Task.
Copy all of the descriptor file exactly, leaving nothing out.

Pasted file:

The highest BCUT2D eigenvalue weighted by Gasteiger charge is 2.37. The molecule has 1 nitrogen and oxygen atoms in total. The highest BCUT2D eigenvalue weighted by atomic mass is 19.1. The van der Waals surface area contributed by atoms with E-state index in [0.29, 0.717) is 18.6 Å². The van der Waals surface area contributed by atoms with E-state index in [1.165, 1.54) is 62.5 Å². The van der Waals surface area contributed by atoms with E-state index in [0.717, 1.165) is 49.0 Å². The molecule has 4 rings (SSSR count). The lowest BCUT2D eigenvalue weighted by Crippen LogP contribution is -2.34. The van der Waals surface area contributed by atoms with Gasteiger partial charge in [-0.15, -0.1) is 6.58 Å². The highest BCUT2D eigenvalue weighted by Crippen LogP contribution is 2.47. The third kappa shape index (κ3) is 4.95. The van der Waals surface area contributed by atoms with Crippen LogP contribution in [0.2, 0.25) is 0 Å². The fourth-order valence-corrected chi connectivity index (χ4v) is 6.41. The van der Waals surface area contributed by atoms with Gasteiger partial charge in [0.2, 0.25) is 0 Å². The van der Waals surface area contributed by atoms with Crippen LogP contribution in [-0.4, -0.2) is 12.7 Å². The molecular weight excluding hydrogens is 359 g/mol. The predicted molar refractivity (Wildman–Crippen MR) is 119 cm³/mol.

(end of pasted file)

The highest BCUT2D eigenvalue weighted by Gasteiger charge is 2.37. The molecule has 1 nitrogen and oxygen atoms in total. The highest BCUT2D eigenvalue weighted by atomic mass is 19.1. The van der Waals surface area contributed by atoms with E-state index in [0.29, 0.717) is 18.6 Å². The van der Waals surface area contributed by atoms with E-state index in [1.165, 1.54) is 62.5 Å². The van der Waals surface area contributed by atoms with E-state index in [0.717, 1.165) is 49.0 Å². The molecule has 4 rings (SSSR count). The lowest BCUT2D eigenvalue weighted by Crippen LogP contribution is -2.34. The van der Waals surface area contributed by atoms with Gasteiger partial charge in [-0.15, -0.1) is 6.58 Å². The highest BCUT2D eigenvalue weighted by Crippen LogP contribution is 2.47. The third kappa shape index (κ3) is 4.95. The van der Waals surface area contributed by atoms with Crippen LogP contribution in [0.2, 0.25) is 0 Å². The fourth-order valence-corrected chi connectivity index (χ4v) is 6.41. The van der Waals surface area contributed by atoms with Gasteiger partial charge in [0.2, 0.25) is 0 Å². The van der Waals surface area contributed by atoms with Crippen LogP contribution in [-0.4, -0.2) is 12.7 Å². The molecular weight excluding hydrogens is 359 g/mol. The predicted molar refractivity (Wildman–Crippen MR) is 119 cm³/mol.